Samsung Electronics has successfully applied the Extreme Ultra Violet (EUV) process in its DRAM production, the company has announced.
It has also shipped 1 million 10nm-class DDR4 DRAM modules that were made using the EUV process that have also been evaluated by customers. With these evaluations complete, it paves the way for the new DRAM modules to be mass-produced next year, the South Korean tech giant said.
Samsung's EUV-dedicated V2 line at its Pyeongtaek plant will begin production of the DRAM modules in the second half of the year. The line is expected to produce 4th-generation 10nm-class DDR5 and LPDDR5.
This is in addition to the 7nm-class logic chips, that also use the EUV process, that are already being produced at the Pyeongtaek plant.
By using EUV, the company added that this would double the manufacturing productivity of its single 12-inch wafers.
The EUV process uses ultraviolet light with short wavelengths to draw design pattern on wafers. This allows for more detailed and finer designs compared to previous lithography technology that used argon fluoride lasers.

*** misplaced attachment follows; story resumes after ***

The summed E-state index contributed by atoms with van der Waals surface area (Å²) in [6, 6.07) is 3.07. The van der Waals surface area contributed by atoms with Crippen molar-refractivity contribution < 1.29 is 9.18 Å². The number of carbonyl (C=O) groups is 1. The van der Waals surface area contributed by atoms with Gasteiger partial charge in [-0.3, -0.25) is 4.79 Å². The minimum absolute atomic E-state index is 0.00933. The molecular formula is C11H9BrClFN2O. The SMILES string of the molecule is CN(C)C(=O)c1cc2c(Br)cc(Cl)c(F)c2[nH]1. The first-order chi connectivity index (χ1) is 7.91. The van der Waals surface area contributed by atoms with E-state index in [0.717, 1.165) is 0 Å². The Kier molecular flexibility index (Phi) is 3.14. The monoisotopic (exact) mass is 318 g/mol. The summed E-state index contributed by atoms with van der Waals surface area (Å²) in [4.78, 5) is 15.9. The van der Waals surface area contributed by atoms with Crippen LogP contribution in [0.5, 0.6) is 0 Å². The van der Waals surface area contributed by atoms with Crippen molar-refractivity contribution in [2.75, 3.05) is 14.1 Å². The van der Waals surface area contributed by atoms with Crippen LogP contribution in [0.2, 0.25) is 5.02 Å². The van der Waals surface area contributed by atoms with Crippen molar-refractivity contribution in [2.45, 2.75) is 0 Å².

Global semiconductor makers like Samsung, Intel, and TSMC are all expected to widen the application of EUV for chip production, with Samsung previously saying it has plans to use the EUV process to scale down logic chips to as small as 3nm.
At last week's shareholders' meeting, the company's co-CEO and vice chairman Kim Ki-nam said that he expects the memory market to stabilise this year due to demand from data centres after last year's memory market downturn.